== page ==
Help Preserve Soft-Bait Heritage in Maine

Testimony was heard yesterday during a public meeting of Maine's Joint Standing Committee on Inland Fisheries and Wildlife, and despite a clear and vocal majority in opposition to a bill that would ban "rubber" fishing lures, it advanced to a work session, the next step toward a committee vote.

February 7, 2013
Mike Bass

Mike Bass

In addition to saltwater applications, soft-pastic baits are an integral part of freshwater fishing – this largemouth bass, caught and safely released by the author, was fooled by such a bait. Mike Mazur

There’s a new battle brewing between anglers, tackle makers and government regulators over one of fishing’s most popular types of artificial lures – the soft-plastic bait.

At issue is L.D. 42, a piece of Maine legislation drafted by Republican state representative Paul Davis that seeks to prohibit artificial lures made from “rubber” used in state waters. Why? It seems that lake trout in some Maine lakes have been found with discarded soft plastics in their digestive systems.

Testimony was heard yesterday during a public meeting of the Joint Standing Committee on Inland Fisheries and Wildlife, and despite a clear and vocal majority in opposition to the bill (mostly local fishing guides and largemouth bass anglers), it advanced to a work session, the next step towards a committee vote, scheduled for Feb. 19.


It’s unclear whether the bill would apply to saltwater fisheries. Its language is very broad, but it seems unlikely, at least at this point, since it was introduced and applies to the jurisdiction of Maine’s Department of Inland Fisheries and Wildlife.

But make no mistake: Despite the misinformed term “rubber” (soft baits are generally made of plastics), this is a play at banning what are arguably the most popular type of lures used in both fresh- and saltwater environments. And it’s somewhat reminiscent of the ongoing battle over lead weights, which also cropped up in New England in the late-1990s.

Today, six Northeast states have banned lead tackle — starting with New Hampshire and spreading from there — and there is an ongoing push from environmental groups for an outright federal ban by the Environmental Protection Agency.


In the case of lead, several water birds had been found to have ingested discarded lead weights and died, providing the catalyst for the legislation – similar to what could conceivably happen with the lake trout issue in Maine (though it is unclear whether actual mortality occurred with these fish).

Maine banned lead fishing products in 2001, and fishermen yesterday testified that alternatives since that time are two and three times more costly. Their fear, if this new bill is passed, is that the same could happen for soft plastics, making fishing all the more cost prohibitive and less enjoyable and productive.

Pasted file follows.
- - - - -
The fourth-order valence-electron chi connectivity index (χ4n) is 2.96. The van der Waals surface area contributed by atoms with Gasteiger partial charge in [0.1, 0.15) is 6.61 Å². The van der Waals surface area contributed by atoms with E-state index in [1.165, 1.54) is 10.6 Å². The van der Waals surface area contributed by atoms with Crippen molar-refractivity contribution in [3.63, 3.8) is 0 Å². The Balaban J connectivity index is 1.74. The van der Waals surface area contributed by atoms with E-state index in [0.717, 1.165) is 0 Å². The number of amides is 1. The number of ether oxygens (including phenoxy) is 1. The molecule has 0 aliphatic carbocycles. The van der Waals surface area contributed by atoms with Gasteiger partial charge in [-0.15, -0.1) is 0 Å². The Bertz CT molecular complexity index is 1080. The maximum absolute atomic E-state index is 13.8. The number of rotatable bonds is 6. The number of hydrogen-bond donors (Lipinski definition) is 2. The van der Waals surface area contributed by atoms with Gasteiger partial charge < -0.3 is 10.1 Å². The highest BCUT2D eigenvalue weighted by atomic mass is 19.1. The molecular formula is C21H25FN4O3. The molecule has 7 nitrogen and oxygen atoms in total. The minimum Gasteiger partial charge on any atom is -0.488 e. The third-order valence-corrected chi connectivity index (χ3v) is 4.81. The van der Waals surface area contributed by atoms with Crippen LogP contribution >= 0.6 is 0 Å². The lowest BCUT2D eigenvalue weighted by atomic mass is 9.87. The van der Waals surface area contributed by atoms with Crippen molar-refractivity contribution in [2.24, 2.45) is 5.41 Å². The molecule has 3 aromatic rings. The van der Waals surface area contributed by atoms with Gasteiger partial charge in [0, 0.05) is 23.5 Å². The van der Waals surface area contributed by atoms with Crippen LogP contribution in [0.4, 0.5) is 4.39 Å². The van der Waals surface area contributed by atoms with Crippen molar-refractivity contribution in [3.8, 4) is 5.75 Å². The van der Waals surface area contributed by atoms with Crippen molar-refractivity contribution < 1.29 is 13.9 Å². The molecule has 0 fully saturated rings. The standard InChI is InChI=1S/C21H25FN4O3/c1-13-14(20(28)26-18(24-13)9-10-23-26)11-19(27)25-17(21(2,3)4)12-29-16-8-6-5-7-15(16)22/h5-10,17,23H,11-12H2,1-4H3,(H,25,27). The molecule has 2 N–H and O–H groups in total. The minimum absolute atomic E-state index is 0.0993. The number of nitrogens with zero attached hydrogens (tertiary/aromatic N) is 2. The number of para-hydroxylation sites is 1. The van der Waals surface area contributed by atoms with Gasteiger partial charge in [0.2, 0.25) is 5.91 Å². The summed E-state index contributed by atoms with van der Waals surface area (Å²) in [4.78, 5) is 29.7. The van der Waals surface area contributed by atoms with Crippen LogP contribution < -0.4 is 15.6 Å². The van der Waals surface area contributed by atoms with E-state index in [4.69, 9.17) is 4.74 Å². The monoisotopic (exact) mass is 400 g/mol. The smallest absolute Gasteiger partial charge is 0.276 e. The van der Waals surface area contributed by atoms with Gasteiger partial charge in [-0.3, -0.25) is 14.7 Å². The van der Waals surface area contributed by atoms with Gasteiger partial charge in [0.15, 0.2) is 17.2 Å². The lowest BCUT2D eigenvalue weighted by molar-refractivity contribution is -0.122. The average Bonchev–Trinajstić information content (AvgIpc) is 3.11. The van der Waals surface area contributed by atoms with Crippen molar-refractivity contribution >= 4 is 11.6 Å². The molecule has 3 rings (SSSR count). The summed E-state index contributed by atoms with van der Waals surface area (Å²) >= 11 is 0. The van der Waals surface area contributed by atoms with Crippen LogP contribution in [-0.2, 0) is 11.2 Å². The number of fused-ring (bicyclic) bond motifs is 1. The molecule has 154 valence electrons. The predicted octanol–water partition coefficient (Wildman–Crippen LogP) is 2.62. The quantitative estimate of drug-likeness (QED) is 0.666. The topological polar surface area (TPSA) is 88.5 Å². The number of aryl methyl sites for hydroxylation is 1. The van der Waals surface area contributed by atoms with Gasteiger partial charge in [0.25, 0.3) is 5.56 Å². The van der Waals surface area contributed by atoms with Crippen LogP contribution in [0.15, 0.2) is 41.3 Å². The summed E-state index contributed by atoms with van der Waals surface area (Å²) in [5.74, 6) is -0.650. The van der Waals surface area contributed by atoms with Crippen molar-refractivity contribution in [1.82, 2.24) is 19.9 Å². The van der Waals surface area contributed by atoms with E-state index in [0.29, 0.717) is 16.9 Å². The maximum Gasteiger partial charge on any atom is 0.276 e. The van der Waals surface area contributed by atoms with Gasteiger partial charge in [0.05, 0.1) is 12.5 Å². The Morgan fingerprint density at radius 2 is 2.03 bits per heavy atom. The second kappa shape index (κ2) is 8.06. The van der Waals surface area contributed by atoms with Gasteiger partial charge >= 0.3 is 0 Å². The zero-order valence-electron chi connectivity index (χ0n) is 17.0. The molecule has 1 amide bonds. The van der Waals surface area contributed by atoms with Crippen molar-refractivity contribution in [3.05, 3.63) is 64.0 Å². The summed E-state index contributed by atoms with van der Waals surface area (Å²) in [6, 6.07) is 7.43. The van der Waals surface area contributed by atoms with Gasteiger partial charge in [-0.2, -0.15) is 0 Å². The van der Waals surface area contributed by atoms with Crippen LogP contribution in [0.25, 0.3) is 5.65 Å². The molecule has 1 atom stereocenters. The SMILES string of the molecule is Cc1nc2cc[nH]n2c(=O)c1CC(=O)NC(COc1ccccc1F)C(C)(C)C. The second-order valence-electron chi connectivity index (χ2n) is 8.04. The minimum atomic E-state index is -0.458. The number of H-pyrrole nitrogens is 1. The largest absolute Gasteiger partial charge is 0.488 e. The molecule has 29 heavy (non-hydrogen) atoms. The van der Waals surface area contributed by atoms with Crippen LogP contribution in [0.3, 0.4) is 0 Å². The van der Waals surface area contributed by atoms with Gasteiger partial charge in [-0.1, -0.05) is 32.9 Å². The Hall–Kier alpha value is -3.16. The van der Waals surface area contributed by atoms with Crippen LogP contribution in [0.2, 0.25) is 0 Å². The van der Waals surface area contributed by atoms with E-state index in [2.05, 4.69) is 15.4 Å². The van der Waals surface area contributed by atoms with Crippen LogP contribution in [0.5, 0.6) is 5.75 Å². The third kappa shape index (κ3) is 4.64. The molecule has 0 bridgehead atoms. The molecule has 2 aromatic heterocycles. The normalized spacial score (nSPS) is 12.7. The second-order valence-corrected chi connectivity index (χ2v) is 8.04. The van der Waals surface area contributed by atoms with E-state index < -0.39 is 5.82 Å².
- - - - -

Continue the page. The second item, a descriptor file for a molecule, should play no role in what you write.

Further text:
But that’s only part of the problem. Anglers in Maine inject more than $614 million to the state each year, according to the American Sportfishing Association, and recreational fishing accounts for $42.8 million in state and local tax revenue.


So the question is: Is attacking a class of products so fundamental to fishing in this state (and the nation, for that matter) worth the economic damage that would ensue?

The most troubling development of the meetings occurred when government officials openly scolded many of those anglers in opposition – they apparently were upset by the thousands of “robo-emails” sent to their offices in the days prior, organized by allied groups of anglers.

One angler replied toward the end of the hearing, however, that instead of being upset with the flood of calls, officials should instead recognize that this is a serious issue with significant potential economic ramifications that could impact thousands of concerned citizens.


I couldn’t agree more.

The most encouraging development of the meetings were the discussions of “biodegradable” soft baits as potential long-term replacements to plastics. But, as ASA noted in a press release, the bill, as worded, would ban even those baits.

Many manufacturers have gotten away from soft-plastic products containing phthalates, which have been known to be detrimental when ingested, and anglers speaking out in opposition to the bill urged further scientific studies involving the impacts of soft baits on wild fish, as well as angler outreach and education regarding the proper disposal of soft baits.

This seems the most prudent action to what appears to be a badly misguided and overreaching piece of legislation

And despite the hassle it may cause officials and legislators, I heartily encourage all anglers (both fresh and saltwater) to voice their opinions on this important topic — you have only until Feb. 19.


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